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How do you measure progress? Depends upon where you start

During this seemingly never-ending election cycle, we are reminded on a daily basis how politicians like to talk about what they’ve done, how good they are, how bad the other one is, etc.


When an elected official talks about their accomplishments, or refers to progress, they generally mean progress made as a result of their actions, during their term in office. They’re usually not talking about accomplishments resulting from motions enacted under their predecessor.


On numerous occasions on the dais, Mayor Chirico has stated that “we’ve” reduced debt, sometimes citing a reduction of $16 million, and more recently citing a reduction of $20 million. At the last City Council meeting on March 6th in response to public forum comments from a former Councilman, the Mayor said that “…we have reduced the debt…we have reduced that by $20 million in the last several years…”





At the City Council meeting prior to that, on February 20th, the Mayor stated “...we've made a commitment to reduce this debt…we’ve reduced our debt by $16 million since we made that commitment…”




(The commitment Mayor Chirico mentions is financial principle #3, "The City will actively seek to increase its reserves to 25 percent and reduce its debt by 25 percent in the next eight years," first introduced in budget year and calendar year 2016.)


So when Mayor Chirico states that “we’ve reduced our debt,” it’s logical to assume that the reduction has occurred as a result of actions he’s initiated, and under budgets passed during his time as mayor, right? Mayor Chirico wouldn’t be referring to progress made under Mayor Pradel’s term or budgets, would he?


For background, prior to April 30, 2015, the City was on a fiscal year basis, running May 1, through April 30. The City had a short reporting period from 4/30/15 to 12/31/15 (“Stub Period”) and began reporting on a calendar year basis beginning 1/1/16 (“CY 2016”).


City of Naperville General Obligation Debt (not liabilities), ($000’s). See Fine Print/Note below for sources of the data.





Relevant timeline:

  • Steve Chirico was elected mayor 4/7/15, and sworn in 5/5/15;

  • the Stub Period budget for period ended 12/31/15 was approved 4/8/15, the day after Mr. Chirico was elected mayor and about a month before he became mayor.

  • the first of Mr. Chirico’s budgets as mayor was for the year beginning 1/1/2016 and ending 12/31/2016; that budget was approved by City Council on December 1, 2015.

  • the new financial principles were approved by City Council and first used in calendar and budget year 2016.

Nevertheless, Mayor Chirico uses December 31, 2014 as the starting point for measuring the amount “we’ve” reduced debt. The implication being, of course, that the reduction in debt since that date is due to actions taken and accomplishments achieved during his term as mayor. However, calendar year 2015 activity was the result of budgets passed when Mr. Pradel was mayor.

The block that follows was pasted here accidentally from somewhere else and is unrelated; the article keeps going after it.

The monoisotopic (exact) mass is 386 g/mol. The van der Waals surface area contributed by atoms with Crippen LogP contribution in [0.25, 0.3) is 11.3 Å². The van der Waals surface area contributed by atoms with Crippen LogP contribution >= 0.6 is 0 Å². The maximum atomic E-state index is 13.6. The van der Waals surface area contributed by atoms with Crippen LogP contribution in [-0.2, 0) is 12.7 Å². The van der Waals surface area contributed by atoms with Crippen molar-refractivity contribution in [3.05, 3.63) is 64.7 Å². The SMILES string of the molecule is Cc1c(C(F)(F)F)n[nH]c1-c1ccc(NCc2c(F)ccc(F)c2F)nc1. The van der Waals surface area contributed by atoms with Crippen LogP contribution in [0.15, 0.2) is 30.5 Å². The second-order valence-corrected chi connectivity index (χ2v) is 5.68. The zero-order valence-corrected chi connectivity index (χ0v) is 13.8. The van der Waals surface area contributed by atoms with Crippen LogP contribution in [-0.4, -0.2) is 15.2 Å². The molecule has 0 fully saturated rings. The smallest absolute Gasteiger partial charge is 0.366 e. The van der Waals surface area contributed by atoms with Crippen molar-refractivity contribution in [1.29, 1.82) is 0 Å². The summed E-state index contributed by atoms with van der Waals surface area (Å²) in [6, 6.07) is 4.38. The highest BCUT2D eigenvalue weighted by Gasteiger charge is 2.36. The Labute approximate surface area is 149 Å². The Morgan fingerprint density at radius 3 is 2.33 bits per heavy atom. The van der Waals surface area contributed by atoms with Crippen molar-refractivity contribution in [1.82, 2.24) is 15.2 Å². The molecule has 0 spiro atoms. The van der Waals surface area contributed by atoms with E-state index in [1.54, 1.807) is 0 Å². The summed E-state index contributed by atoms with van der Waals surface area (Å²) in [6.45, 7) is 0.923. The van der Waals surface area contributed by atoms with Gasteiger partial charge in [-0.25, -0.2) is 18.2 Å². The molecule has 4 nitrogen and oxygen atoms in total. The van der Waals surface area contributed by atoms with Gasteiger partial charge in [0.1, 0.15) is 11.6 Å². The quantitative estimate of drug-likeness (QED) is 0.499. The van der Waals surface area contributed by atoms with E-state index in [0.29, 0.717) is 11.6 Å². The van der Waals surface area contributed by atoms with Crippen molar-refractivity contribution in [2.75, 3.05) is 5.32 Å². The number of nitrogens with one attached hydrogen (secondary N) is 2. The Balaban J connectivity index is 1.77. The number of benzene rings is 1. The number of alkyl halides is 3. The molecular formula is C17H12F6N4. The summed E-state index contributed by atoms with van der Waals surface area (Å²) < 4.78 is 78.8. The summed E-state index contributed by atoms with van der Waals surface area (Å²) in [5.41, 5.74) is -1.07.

Take a look at the table above. Any idea why Mayor Chirico would use a date – 12/31/14 - one full year earlier than his first budget as the starting point for measuring debt reduction? The year ending 12/31/15 wasn’t a budget passed when he was mayor either, yet he uses 12/31/14 as the point to start when referring to debt reduction “we’ve” accomplished. The logical place to start measuring progress during his term as mayor would be the amount immediately prior to the budgets passed during his term as mayor. That would be 12/31/15.


We’ve had two years of financial results with budgets passed under Mayor Chirico. Those were the years ending 12/31/16 and 12/31/17. The debt balance on 12/31/15, the last day of the last budget passed under Mayor Pradel, was $150.1 million. The debt balance two years later, after the first two budget years under Mayor Chirico, we believe was $150.6 million. So all the additional taxes and fees introduced under Mayor Chirico has resulted in debt reduction of, well, apparently a slight increase.


Yet, Mayor Chirico says “we’ve” reduced debt by $16 million, or $20 million. Well, collectively as a city “we” have reduced debt since the end of 2014, the amount depending upon if you're looking at the reduction in total debt or Govt. debt. It seems we have Mayor Pradel to thank for that. (That former Councilman the Mayor addressed in the video clip above was also on Council when the 2015 budgets were passed). That little detail may be worth noting the next time Mayor Chirico mentions the progress in debt reduction “we’ve” made.


**Progress can be easy to measure. It just depends upon where you start. **


(Fine Print/Note regarding table above: In the City’s Comprehensive Annual Financial Reports (“CAFR”), the City classifies all of its General Obligation debt (“GO Debt”) as Governmental Activities (“Govt.”) and Business-type activities (“Bus.”). Despite all of it being GO Debt of the City, the narrative on the dais and the amount in the City of Naperville Annual Operating Budget and Capital Improvement Program (“Budget”) in 2018 and 2017 is on Govt. debt. The table lists total GO Debt, with the classifications the City uses.


Source for table above: CAFR for the respective years listed, except 12/31/14 and 12/31/17. Source for Govt. debt for those two periods is the 2018 Budget, page 101 Those are denoted by one astersik . The Bus debt amount as of 12/31/14 was the same amount as 4/30/15, confirmed by City of Naperville staff. That is denoted by two asterisks. The Bus debt balance of 12/31/17 is our estimate, using the Bus debt balance as of 12/31/16 less scheduled 2017 principal payments per the 12/31/16 CAFR. That is denoted by three asterisks. If additional Bus. debt was issued in 2017, that amount will be greater).


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